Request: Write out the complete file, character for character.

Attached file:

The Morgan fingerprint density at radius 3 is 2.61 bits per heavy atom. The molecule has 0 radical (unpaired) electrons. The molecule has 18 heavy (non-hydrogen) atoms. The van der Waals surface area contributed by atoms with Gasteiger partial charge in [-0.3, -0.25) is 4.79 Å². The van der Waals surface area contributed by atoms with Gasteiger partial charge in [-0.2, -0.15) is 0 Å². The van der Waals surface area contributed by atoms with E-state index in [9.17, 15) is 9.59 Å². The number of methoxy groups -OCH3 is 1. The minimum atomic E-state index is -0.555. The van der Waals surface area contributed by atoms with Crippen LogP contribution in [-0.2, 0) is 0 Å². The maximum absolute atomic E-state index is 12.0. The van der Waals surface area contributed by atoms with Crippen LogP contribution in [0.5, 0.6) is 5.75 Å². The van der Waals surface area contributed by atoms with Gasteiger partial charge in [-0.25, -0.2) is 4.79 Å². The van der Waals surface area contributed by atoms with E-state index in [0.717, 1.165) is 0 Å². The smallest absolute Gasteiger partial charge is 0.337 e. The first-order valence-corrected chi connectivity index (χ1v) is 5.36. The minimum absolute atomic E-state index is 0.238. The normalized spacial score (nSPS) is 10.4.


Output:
The Morgan fingerprint density at radius 3 is 2.61 bits per heavy atom. The molecule has 0 radical (unpaired) electrons. The molecule has 18 heavy (non-hydrogen) atoms. The van der Waals surface area contributed by atoms with Gasteiger partial charge in [-0.3, -0.25) is 4.79 Å². The van der Waals surface area contributed by atoms with Gasteiger partial charge in [-0.2, -0.15) is 0 Å². The van der Waals surface area contributed by atoms with E-state index in [9.17, 15) is 9.59 Å². The number of methoxy groups -OCH3 is 1. The minimum atomic E-state index is -0.555. The van der Waals surface area contributed by atoms with Crippen LogP contribution in [-0.2, 0) is 0 Å². The maximum absolute atomic E-state index is 12.0. The van der Waals surface area contributed by atoms with Crippen LogP contribution in [0.5, 0.6) is 5.75 Å². The van der Waals surface area contributed by atoms with Gasteiger partial charge in [-0.25, -0.2) is 4.79 Å². The van der Waals surface area contributed by atoms with E-state index in [0.717, 1.165) is 0 Å². The smallest absolute Gasteiger partial charge is 0.337 e. The first-order valence-corrected chi connectivity index (χ1v) is 5.36. The minimum absolute atomic E-state index is 0.238. The normalized spacial score (nSPS) is 10.4.